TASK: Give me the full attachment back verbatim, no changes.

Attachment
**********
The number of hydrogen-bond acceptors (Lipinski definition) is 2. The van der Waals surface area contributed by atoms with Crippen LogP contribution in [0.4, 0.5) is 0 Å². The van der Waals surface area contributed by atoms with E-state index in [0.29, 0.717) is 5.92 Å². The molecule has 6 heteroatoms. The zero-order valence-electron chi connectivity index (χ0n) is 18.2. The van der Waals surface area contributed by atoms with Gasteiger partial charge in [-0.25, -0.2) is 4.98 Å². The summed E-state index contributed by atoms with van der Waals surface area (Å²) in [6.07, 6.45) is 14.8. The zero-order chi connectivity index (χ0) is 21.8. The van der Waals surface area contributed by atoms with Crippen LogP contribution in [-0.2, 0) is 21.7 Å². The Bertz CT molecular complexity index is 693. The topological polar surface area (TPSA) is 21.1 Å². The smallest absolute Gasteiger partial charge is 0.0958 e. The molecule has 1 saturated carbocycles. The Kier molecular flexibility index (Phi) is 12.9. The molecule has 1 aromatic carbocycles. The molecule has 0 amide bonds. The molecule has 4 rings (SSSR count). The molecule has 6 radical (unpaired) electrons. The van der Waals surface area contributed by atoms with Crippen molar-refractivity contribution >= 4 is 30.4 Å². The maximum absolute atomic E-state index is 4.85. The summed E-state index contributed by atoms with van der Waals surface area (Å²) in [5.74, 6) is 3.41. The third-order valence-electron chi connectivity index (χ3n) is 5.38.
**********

The number of hydrogen-bond acceptors (Lipinski definition) is 2. The van der Waals surface area contributed by atoms with Crippen LogP contribution in [0.4, 0.5) is 0 Å². The van der Waals surface area contributed by atoms with E-state index in [0.29, 0.717) is 5.92 Å². The molecule has 6 heteroatoms. The zero-order valence-electron chi connectivity index (χ0n) is 18.2. The van der Waals surface area contributed by atoms with Gasteiger partial charge in [-0.25, -0.2) is 4.98 Å². The summed E-state index contributed by atoms with van der Waals surface area (Å²) in [6.07, 6.45) is 14.8. The zero-order chi connectivity index (χ0) is 21.8. The van der Waals surface area contributed by atoms with Crippen LogP contribution in [-0.2, 0) is 21.7 Å². The Bertz CT molecular complexity index is 693. The topological polar surface area (TPSA) is 21.1 Å². The smallest absolute Gasteiger partial charge is 0.0958 e. The molecule has 1 saturated carbocycles. The Kier molecular flexibility index (Phi) is 12.9. The molecule has 1 aromatic carbocycles. The molecule has 0 amide bonds. The molecule has 4 rings (SSSR count). The molecule has 6 radical (unpaired) electrons. The van der Waals surface area contributed by atoms with Crippen molar-refractivity contribution >= 4 is 30.4 Å². The maximum absolute atomic E-state index is 4.85. The summed E-state index contributed by atoms with van der Waals surface area (Å²) in [5.74, 6) is 3.41. The third-order valence-electron chi connectivity index (χ3n) is 5.38.